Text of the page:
“Chaplain! Jenks! God damn!” Several airmen, still at parade rest, broke ranks to echo Ellefson’s reaction. Later, airmen smiled at me and shook their heads. I sensed they jumped to the conclusion that I was “religious,” which was a peculiar concept to most of them, or gay. I did my best to fade back into the crowd of basic trainees, which was usually easy, because we looked alike with our shaved heads and baggy green fatigues. But guys who had never noticed me before were now remembering my name.
One or two nights before we were bused out to our new assignments, the flight was given a final patio break. There were several outdoor break areas strewn around the base that included benches and soda machines so trainees could have occasional respite from relentless marching. I looked forward to the patio breaks as a chance to indulge in the two main pleasures allowed us, namely, smoking cigarettes and drinking Dr. Pepper (two unsavory habits I broke years ago).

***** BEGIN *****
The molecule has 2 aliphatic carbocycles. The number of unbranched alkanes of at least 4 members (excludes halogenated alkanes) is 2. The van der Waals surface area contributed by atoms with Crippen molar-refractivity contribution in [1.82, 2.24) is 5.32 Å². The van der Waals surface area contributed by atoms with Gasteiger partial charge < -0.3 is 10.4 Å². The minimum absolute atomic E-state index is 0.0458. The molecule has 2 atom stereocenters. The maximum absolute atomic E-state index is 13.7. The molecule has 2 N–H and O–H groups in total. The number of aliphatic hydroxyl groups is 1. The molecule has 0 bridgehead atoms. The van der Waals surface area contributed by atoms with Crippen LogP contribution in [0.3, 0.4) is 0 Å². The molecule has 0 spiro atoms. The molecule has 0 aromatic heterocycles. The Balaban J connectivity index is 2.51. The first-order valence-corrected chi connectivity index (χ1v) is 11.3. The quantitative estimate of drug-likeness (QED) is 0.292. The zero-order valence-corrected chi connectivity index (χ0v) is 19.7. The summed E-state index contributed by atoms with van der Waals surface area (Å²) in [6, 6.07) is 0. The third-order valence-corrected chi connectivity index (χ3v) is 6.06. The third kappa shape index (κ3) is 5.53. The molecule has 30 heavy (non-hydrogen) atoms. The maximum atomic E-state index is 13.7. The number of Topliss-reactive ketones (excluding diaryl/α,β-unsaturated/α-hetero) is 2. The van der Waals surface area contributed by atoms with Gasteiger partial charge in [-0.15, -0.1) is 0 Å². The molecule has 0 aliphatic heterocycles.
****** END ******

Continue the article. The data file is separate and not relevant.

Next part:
On this last break we were finally allowed to shed our heavy fatigues and wear our special tan summer uniforms that the Air Force dubbed 1505’s. As I sat down on a bench, an airman I had never seen before sat beside me. He seemed to know who I was, perhaps because he had heard rumors I was going to be a – God damn! – chaplain.
I never did get the young man’s name. He was tall and deeply tanned, the stubble on his head was black, and I think he would have described himself as Chicano.
We exchanged light talk about the steamy warm weather in San Antonio, how glad we were the Lackland phase of basic training was almost over, and what might happen next.